Rx for Readers: Stresses over sleep lines

Readers get answers for their medical and health queries.

By RX FOR READERS/JUDY SIEGEL-ITZKOVICH
May 25, 2016 18:07
3 minute read.
Sleep disorder

Sleep disorder. (photo credit: INGIMAGE)

 
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 I am a 45-year-old woman. I usually sleep on my side. When I wake up in the morning, I see lines on my face on the side that touches the pillow. It takes a few hours for them to straighten out. I was wondering whether sleeping in this position could cause permanent wrinkles when I get older. What would a dermatologist advise? -T.T., Bat Yam

Veteran dermatologist Dr. Robert Norman of Tampa, Florida, replies: Sleeping on your pillow the same way every night for years can lead to wrinkles.

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They are called “sleep lines” and indeed can eventually become etched on the surface of the skin. Men often notice these lines on the forehead because they often tend to sleep with their face pressed down on the pillow.

Women tend to sleep on their sides and are most likely to see these lines appear on their chin and cheeks.

What should you do? Sleep on your back so that you don’t develop these wrinkles. Whatever you do, however, get enough sleep so that you are rested and feel good.

I am a 56-year-old woman in good health. A friend of mine about the same age told me she has started to do facial exercises to improve her skin. It has been only a short time, so I haven’t noticed any change in her face. But do they help reduce or prevent facial wrinkles?
-A.N., Ashdod

Dr. Norman answers this question too: You want to maintain a youthful look, but facial exercises that are repetitive can actually lead to fine lines and wrinkles. A groove forms just beneath the surface of the skin each time we use a facial muscle. Facial expression equals lines. As we age, the bounce in our skin (elasticity) diminishes. The skin stops returning to its line-free state, and the wrinkles and grooves stay. Thus, tell your friend to cut out the facial exercises and don’t do them yourself. Look for better alternatives.

Many friends of mine who don’t suffer from celiac disease tell me that they’ve stopped eating gluten because they heard this is more healthful. It sounds like nonsense to me. I’d like to know if a no-gluten diet is good for someone who has no celiac disease or whether it can even be harmful. -Z.T., Petah Tikva

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Prof. Eran Goldin, head of the gastroenterology department of Jerusalem’s Shaare Zedek Medical Center, replies: In fact, there are people who don’t suffer from celiac disease who feel an improvement in their stomachaches, if they have them, when they stop eating grains that contain gluten. One can always try it in such a situation, and if it doesn’t help, they can stop. There are people who have problems resulting from a specific food they eat. But if people don’t suffer from gastroenterological problems, there is no need to stop eating gluten.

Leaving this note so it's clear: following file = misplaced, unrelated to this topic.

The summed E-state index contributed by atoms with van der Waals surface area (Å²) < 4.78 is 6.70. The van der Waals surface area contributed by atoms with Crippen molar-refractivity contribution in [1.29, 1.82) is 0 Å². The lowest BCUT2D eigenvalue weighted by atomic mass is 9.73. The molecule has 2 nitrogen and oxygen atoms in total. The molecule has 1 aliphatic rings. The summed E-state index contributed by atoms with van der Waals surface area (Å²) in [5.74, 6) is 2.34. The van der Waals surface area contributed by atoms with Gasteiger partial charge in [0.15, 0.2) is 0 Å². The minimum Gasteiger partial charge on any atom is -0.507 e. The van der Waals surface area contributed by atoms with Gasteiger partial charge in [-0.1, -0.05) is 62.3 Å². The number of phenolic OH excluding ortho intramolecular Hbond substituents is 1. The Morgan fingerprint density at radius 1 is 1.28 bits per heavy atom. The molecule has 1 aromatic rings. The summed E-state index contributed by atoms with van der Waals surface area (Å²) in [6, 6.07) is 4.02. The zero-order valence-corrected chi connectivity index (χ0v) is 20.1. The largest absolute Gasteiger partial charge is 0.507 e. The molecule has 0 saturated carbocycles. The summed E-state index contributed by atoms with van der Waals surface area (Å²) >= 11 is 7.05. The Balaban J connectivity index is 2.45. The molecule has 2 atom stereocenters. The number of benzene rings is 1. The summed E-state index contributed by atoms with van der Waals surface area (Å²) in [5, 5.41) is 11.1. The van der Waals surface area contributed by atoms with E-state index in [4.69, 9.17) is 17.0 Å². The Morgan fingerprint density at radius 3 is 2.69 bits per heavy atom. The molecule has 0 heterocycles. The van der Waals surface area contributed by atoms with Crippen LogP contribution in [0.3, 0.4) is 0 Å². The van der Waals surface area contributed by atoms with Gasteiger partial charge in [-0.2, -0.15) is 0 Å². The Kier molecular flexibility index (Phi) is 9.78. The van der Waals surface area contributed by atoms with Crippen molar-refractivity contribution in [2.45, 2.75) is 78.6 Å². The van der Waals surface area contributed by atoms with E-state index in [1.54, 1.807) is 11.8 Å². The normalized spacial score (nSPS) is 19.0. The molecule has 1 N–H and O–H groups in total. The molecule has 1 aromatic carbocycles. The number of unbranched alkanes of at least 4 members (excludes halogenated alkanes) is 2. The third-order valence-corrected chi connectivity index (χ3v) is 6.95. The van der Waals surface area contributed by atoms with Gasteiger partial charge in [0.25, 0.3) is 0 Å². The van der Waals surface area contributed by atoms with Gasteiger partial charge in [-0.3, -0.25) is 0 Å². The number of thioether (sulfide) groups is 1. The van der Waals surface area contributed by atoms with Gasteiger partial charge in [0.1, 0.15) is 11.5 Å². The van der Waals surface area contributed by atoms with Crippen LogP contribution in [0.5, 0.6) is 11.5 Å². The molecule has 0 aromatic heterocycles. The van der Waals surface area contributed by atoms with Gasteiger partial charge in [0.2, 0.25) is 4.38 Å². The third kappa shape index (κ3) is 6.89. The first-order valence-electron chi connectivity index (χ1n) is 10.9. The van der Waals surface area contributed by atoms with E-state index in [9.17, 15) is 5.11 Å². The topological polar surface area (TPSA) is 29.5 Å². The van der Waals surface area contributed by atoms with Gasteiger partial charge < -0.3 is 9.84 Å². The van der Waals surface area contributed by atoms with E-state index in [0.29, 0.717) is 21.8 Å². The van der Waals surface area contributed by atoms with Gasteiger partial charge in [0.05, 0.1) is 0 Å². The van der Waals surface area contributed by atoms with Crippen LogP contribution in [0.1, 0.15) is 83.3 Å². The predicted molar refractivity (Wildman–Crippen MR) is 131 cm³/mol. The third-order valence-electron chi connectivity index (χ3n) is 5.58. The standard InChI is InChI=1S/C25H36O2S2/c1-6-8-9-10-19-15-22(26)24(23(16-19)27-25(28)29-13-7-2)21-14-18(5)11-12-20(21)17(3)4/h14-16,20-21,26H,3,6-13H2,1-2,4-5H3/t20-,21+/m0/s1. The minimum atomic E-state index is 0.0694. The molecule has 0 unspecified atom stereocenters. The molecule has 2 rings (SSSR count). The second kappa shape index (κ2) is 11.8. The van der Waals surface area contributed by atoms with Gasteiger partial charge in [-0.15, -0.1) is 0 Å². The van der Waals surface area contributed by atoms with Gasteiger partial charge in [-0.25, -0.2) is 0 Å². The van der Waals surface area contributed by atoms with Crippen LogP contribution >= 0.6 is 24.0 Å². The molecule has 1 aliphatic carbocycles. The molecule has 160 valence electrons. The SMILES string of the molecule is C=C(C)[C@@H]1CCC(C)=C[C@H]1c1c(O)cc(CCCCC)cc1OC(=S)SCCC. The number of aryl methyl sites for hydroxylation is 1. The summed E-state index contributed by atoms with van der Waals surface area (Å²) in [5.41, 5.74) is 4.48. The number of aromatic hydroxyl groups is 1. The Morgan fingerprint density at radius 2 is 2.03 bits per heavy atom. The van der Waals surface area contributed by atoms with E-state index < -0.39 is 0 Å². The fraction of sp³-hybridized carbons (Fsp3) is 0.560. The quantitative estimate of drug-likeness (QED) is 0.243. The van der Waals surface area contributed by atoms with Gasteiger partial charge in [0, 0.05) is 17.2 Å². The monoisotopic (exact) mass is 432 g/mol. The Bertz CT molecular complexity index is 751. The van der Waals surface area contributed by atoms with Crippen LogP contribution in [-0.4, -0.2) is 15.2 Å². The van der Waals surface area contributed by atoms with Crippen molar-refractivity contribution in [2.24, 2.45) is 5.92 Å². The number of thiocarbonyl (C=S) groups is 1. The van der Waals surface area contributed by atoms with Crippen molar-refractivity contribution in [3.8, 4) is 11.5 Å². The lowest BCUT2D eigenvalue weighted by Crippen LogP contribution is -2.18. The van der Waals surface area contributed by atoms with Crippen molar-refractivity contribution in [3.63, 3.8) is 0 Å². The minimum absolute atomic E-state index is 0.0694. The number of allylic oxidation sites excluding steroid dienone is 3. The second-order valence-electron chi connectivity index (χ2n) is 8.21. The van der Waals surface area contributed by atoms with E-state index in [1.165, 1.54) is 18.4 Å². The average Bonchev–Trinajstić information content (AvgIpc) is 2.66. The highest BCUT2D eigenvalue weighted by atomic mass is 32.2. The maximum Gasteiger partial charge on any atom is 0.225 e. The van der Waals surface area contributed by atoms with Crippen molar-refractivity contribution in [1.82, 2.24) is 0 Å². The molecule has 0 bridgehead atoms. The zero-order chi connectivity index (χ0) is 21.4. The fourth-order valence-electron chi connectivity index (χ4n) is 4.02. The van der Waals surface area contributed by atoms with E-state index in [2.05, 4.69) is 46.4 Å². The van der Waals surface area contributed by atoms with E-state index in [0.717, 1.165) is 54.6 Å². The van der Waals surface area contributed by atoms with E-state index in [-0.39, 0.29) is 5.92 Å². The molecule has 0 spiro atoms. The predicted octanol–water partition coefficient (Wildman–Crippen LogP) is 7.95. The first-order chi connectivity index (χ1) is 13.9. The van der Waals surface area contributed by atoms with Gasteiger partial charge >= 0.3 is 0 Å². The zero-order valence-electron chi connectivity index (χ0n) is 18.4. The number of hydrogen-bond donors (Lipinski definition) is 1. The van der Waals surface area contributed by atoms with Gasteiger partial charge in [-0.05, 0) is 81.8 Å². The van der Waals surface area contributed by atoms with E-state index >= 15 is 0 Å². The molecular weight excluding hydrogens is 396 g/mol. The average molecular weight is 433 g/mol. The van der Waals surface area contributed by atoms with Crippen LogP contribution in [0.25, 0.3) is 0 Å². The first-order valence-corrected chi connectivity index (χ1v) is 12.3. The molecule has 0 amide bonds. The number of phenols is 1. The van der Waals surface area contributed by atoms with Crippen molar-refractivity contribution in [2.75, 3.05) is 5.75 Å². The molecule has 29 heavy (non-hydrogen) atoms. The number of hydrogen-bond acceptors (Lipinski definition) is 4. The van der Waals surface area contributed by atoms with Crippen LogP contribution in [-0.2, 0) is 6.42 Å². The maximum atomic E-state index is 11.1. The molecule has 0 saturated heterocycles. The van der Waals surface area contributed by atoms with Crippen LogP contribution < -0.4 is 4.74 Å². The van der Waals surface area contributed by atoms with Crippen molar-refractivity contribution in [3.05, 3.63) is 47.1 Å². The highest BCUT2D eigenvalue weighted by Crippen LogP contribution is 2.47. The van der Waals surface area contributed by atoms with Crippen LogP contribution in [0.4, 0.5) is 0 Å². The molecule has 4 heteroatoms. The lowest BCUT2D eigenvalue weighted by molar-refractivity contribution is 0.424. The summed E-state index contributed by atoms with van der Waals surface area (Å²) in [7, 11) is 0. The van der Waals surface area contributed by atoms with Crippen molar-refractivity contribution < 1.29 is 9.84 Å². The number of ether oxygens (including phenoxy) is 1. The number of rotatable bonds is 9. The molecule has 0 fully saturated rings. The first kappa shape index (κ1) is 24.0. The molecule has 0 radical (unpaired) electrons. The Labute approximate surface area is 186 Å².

R.S., a reader of this column, refers to a previous query by G.S. and a doctor’s response on having a gassy stomach:
I would like to give G.S. some practical advice, as I have begun suffering from the same problem as I get older, causing severe pain and distention. First and foremost, my gastroenterologist correctly told me to avoid all foods containing lactose, as my body had stopped manufacturing lactase. This helped greatly but was not enough.

I suggest that G.S. try, in addition to avoiding lactose, a process of elimination.

Try eating a possibly problematic food – one at a time – and see the reaction. Everyone has different sensitivities.

I, after seeing my stomach’s reaction to various foods after adding them one at a time to my diet, now avoid rice, cabbage, bean sprouts and vinegar. Wheat products have been supplanted by rye in my diet. Some people find sourdough bread better than yeast breads, but it did not help me. When I succumb to temptation for my “forbidden foods,” I am miserable afterwards.

Rx for Readers welcomes queries from readers about medical problems. Experts will answer those we find most interesting.

Write Rx for Readers, The Jerusalem Post, POB 81, Jerusalem 9100002, fax your question to Judy Siegel-Itzkovich at (02) 538- 9527, or e-mail it to jsiegel@jpost.com, giving your initials, age and place of residence.

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